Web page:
Wednesday 28 April 2021, 1.00PM
Speaker(s): Dr Wu Hong, Fudan University
This talk reconsiders the genesis of Buddhist image worship in early medieval China. Image worship has traditionally been understood as an intrinsic part of Buddhist practice, so much so that Buddhism was even known as the “Religion of Images” in China. However, as objects made by human hands, the process through which Buddha images gained sacredness in Chinese understanding has received little attention in previous scholarship, as if Buddha images were a priori holy and the Chinese, whose indigenous culture held an attitude against the worship of lifeless idols, embraced this notion immediately without any difficulty upon the arrival of Buddha images.
By examining the evolution of the worship of Buddha images in India and Gandhara, the discussion of image worship in textual records, the chronological distribution and functions of Buddha images made in early medieval China, I will argue that the worship of Buddha images did not become widely established in China until centuries after the arrival of Buddhism and was a result of the synthetic interplay of Buddhist ideas and local Chinese thoughts.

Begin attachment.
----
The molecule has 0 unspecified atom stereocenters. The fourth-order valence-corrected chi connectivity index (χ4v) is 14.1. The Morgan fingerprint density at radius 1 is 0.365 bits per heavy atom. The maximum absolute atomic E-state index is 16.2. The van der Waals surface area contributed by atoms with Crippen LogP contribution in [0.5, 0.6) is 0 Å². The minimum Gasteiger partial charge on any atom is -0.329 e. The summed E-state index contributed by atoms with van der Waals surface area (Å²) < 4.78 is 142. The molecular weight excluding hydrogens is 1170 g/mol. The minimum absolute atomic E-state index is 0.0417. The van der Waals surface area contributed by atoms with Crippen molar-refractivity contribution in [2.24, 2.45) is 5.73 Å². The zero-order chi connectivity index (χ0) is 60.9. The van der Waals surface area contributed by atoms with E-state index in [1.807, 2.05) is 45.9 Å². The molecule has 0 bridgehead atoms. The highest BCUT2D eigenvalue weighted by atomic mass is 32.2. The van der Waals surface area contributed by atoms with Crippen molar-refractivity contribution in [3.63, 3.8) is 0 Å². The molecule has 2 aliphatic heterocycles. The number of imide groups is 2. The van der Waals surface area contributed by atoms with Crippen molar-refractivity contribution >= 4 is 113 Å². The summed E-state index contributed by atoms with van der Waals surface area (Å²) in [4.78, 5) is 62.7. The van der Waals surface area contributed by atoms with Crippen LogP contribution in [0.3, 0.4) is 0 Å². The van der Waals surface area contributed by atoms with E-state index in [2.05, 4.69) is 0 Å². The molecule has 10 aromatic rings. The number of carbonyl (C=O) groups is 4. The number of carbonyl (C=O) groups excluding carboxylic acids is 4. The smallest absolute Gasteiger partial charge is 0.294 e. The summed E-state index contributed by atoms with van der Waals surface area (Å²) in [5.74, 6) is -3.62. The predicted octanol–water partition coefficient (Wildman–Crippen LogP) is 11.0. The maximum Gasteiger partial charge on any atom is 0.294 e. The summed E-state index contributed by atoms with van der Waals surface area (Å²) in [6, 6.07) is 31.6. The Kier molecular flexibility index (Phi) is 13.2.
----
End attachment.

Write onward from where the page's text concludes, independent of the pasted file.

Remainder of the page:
Image caption: Seated Buddha Shakyamuni in Meditation with Flaming Shoulders, Gandharan style, Chinese, Six Dynasties period, 3rd–early 4th century Gilt bronze (Arthur M. Sackler Museum, Harvard University)
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